Galleries have their wings clipped
BY UNHAPPY COINCIDENCE, two of Ireland’s premier national cultural institutions, the National Gallery of Ireland (NGI) and the Irish Museum of Modern Art (Imma), are both enduring difficult and challenging times through no fault of their own. In fact, far from being at fault, both represent remarkable success stories: they are fondly regarded by the public, are staffed by resourceful, experienced people and boast exceptional attendance figures, writes AIDAN DUNNE
But, by chance, at one of the most difficult moments imaginable for the country’s finances, they are experiencing periods of partial but substantial closure, with all its concomitant uncertainties. The closures are necessary to facilitate essential repair and refurbishment, and they have happened just as both are looking for new directors. As if that weren’t enough, they also face the renewed prospect of being forced into an amalgamation process that many believe would undermine their autonomy, reputations and effectiveness, and undo decades of careful work.
Although a major exhibition by Brazilian artist Rivane Neuenschwander has just opened at the New Galleries in Imma, the main galleries in the central building at the Royal Hospital Kilmainham will be closed until the end of next year (Ireland’s assumption of the EU presidency in January 2013 provides a useful deadline). In the meantime, Imma’s long-mooted, temporary occupancy of part of the Earlsfort Terrace complex that was the central venue for Dublin Contemporary has only just been confirmed, weeks after the closure of the galleries at Kilmainham. This tardiness means that in all likelihood it will be well into next year – April or even May – before Imma exhibitions commence at Earlsfort Terrace.
It’s equally unclear why necessary work under way on the Milltown Wing (dating from 1903) and the Dargan Wing (dating from 1864) of the National Gallery has had such a limiting effect on overall activities there. Lack of storage space is the obvious cause. It should not be an insurmountable problem, yet the provision of adequate, climate-controlled storage space for works of art in both the National Gallery and Imma collections has been an outstanding issue for decades now. The current work at Imma includes comprehensive rewiring, with the aims of enhancing lighting, security and fire safety. Difficulties in moving artworks in and out of the building will also be addressed, but not long-term storage. A mooted off-site facility has not materialised.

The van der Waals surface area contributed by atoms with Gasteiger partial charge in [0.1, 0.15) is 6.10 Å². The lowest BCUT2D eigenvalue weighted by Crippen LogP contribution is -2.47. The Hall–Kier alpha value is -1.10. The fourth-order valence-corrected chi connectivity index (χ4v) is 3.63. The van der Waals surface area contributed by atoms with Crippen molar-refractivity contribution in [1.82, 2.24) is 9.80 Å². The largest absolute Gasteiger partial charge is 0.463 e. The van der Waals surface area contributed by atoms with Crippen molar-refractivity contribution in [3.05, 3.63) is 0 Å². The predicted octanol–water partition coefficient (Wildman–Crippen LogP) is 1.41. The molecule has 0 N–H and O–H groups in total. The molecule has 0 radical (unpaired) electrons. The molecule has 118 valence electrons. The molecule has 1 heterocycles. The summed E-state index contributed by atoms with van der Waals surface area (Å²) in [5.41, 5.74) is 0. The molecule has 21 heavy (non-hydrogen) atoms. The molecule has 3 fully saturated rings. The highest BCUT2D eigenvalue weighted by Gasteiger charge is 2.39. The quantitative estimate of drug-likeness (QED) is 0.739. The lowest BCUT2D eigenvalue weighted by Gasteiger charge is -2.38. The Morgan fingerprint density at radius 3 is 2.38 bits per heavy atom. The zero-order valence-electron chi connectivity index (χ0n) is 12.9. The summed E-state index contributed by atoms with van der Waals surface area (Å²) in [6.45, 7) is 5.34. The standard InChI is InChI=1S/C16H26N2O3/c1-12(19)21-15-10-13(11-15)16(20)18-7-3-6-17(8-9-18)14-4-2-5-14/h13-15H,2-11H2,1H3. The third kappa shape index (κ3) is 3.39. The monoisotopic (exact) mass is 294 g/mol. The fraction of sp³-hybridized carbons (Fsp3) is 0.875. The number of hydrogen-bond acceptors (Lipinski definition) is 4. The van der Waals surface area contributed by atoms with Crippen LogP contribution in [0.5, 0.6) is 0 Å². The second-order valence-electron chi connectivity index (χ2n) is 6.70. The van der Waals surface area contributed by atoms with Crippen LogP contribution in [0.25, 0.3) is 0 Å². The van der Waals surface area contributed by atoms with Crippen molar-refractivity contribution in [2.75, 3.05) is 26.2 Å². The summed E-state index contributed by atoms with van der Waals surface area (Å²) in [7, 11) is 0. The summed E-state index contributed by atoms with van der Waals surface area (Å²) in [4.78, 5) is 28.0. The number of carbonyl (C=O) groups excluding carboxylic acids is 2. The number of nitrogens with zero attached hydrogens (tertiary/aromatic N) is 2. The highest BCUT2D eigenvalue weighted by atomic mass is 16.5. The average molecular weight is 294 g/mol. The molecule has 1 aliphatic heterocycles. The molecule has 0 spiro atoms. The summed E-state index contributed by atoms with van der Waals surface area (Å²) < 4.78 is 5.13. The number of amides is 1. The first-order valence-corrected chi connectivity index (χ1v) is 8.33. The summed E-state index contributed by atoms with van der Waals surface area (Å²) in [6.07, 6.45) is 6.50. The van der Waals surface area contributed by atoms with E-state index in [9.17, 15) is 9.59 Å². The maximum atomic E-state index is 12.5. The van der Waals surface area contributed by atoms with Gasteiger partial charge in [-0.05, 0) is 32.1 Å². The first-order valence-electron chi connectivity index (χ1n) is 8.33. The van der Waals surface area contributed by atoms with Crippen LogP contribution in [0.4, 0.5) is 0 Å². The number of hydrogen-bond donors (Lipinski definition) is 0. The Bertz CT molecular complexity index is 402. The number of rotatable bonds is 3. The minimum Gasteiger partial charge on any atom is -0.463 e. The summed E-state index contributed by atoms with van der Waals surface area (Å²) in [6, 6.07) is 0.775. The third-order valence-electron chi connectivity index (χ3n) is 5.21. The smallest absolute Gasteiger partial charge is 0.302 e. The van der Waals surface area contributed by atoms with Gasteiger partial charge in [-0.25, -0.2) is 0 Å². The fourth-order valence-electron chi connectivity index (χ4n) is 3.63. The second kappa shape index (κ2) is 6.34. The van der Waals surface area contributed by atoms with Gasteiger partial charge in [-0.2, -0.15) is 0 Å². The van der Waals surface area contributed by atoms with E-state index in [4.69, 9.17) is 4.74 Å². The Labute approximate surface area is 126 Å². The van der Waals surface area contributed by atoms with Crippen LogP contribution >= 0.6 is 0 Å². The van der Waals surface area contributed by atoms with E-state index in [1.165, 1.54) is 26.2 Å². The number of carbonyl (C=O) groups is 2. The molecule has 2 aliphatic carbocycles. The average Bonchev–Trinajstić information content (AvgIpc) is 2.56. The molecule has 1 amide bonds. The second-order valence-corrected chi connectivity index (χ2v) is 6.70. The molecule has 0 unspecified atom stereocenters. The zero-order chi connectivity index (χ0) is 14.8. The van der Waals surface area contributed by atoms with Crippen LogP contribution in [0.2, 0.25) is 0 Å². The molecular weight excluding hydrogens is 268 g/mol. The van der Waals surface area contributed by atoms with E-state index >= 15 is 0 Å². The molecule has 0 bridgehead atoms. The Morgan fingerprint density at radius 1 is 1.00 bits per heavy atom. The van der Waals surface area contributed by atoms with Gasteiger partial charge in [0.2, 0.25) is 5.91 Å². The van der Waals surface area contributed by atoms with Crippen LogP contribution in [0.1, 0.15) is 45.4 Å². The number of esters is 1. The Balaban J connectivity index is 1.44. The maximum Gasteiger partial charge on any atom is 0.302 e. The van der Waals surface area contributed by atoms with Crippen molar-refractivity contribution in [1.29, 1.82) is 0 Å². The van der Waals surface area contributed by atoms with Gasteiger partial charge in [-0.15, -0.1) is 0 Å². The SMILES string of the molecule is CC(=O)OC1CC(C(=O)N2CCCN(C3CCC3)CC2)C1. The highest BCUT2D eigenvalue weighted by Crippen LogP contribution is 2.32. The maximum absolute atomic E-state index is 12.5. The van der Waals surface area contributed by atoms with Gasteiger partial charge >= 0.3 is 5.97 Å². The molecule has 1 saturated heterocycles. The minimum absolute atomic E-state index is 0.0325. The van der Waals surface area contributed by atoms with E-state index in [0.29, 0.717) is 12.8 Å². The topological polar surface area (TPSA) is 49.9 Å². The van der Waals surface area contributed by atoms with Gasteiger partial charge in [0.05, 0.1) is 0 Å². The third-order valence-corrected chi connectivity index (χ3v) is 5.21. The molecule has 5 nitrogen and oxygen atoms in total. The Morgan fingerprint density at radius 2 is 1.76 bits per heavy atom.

This year, both institutions also saw the departure of long-standing directors. A couple of months ago, Enrique Juncosa – a popular figure widely regarded as having enjoyed an extremely successful tenure – finished at Imma, where he had been director since 2003. Raymond Keaveney will retire from the National Gallery at the end of January. He has been there since 1979, first as a curator and as director since 1988.
The transition in both cases has not gone at all smoothly. Firstly, there has been an implicit downgrading of the role of director, with the emphasis edging subtly but noticeably towards a managerial rather than a creative, curatorial role, together with a drop in salary. Rather than the permanent position entered into by Keaveney, NGI is now offering a five-year fixed-term contract, potentially renewable, with remuneration of between about €86,000 to a maximum of less than €111,000 after several years.
Imma would be directly comparable, but there are reports that the on-site director’s residence will no longer form part of the package.
Names haves been mentioned in relation to the two directorships – estimable figures in all cases – but neither role has yet been filled, possibly because of the terms, conditions and issues involved in the positions. In the case of Imma, there was no formal commitment made to the candidate. A number of candidates for the post have been interviewed recently and a board member said that they are confident of making a good appointment.
During the summer, the National Gallery was taken aback by rumours of a potential appointment and moved, not altogether successfully, to scotch them. More recently another mooted appointee is reported to have withdrawn their name.